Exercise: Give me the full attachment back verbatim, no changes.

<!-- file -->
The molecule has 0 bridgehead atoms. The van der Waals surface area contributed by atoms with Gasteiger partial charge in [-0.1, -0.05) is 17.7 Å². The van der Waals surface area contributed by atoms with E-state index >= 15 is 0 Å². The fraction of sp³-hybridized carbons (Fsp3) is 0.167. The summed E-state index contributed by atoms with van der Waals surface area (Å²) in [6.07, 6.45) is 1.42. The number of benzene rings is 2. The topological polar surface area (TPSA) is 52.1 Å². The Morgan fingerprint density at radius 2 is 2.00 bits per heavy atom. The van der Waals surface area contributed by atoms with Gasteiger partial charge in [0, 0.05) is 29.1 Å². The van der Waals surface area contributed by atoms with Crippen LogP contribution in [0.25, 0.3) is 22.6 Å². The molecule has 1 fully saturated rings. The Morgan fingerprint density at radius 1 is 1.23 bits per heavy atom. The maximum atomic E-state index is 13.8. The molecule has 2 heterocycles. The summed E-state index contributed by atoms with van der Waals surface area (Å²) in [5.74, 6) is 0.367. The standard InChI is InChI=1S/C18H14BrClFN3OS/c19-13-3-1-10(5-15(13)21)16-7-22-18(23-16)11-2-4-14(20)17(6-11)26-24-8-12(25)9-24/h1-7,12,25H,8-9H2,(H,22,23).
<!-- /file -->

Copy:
The molecule has 0 bridgehead atoms. The van der Waals surface area contributed by atoms with Gasteiger partial charge in [-0.1, -0.05) is 17.7 Å². The van der Waals surface area contributed by atoms with E-state index >= 15 is 0 Å². The fraction of sp³-hybridized carbons (Fsp3) is 0.167. The summed E-state index contributed by atoms with van der Waals surface area (Å²) in [6.07, 6.45) is 1.42. The number of benzene rings is 2. The topological polar surface area (TPSA) is 52.1 Å². The Morgan fingerprint density at radius 2 is 2.00 bits per heavy atom. The van der Waals surface area contributed by atoms with Gasteiger partial charge in [0, 0.05) is 29.1 Å². The van der Waals surface area contributed by atoms with Crippen LogP contribution in [0.25, 0.3) is 22.6 Å². The molecule has 1 fully saturated rings. The Morgan fingerprint density at radius 1 is 1.23 bits per heavy atom. The maximum atomic E-state index is 13.8. The molecule has 2 heterocycles. The summed E-state index contributed by atoms with van der Waals surface area (Å²) in [5.74, 6) is 0.367. The standard InChI is InChI=1S/C18H14BrClFN3OS/c19-13-3-1-10(5-15(13)21)16-7-22-18(23-16)11-2-4-14(20)17(6-11)26-24-8-12(25)9-24/h1-7,12,25H,8-9H2,(H,22,23).